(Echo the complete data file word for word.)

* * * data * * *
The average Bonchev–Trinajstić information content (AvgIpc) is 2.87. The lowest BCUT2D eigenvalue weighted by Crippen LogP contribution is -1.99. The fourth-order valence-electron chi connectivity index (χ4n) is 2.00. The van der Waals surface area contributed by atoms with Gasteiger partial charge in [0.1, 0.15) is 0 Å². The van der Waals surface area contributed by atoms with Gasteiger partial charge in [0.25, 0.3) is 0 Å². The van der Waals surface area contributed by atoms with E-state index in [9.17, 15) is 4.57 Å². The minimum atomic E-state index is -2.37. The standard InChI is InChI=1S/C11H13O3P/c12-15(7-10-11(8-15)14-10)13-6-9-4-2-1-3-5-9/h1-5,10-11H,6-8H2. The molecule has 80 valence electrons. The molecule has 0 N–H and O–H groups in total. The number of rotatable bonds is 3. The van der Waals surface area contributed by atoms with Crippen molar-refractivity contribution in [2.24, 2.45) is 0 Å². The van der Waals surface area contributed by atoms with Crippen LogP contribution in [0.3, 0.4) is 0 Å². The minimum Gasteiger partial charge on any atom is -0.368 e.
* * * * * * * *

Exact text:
The average Bonchev–Trinajstić information content (AvgIpc) is 2.87. The lowest BCUT2D eigenvalue weighted by Crippen LogP contribution is -1.99. The fourth-order valence-electron chi connectivity index (χ4n) is 2.00. The van der Waals surface area contributed by atoms with Gasteiger partial charge in [0.1, 0.15) is 0 Å². The van der Waals surface area contributed by atoms with Gasteiger partial charge in [0.25, 0.3) is 0 Å². The van der Waals surface area contributed by atoms with E-state index in [9.17, 15) is 4.57 Å². The minimum atomic E-state index is -2.37. The standard InChI is InChI=1S/C11H13O3P/c12-15(7-10-11(8-15)14-10)13-6-9-4-2-1-3-5-9/h1-5,10-11H,6-8H2. The molecule has 80 valence electrons. The molecule has 0 N–H and O–H groups in total. The number of rotatable bonds is 3. The van der Waals surface area contributed by atoms with Crippen molar-refractivity contribution in [2.24, 2.45) is 0 Å². The van der Waals surface area contributed by atoms with Crippen LogP contribution in [0.3, 0.4) is 0 Å². The minimum Gasteiger partial charge on any atom is -0.368 e.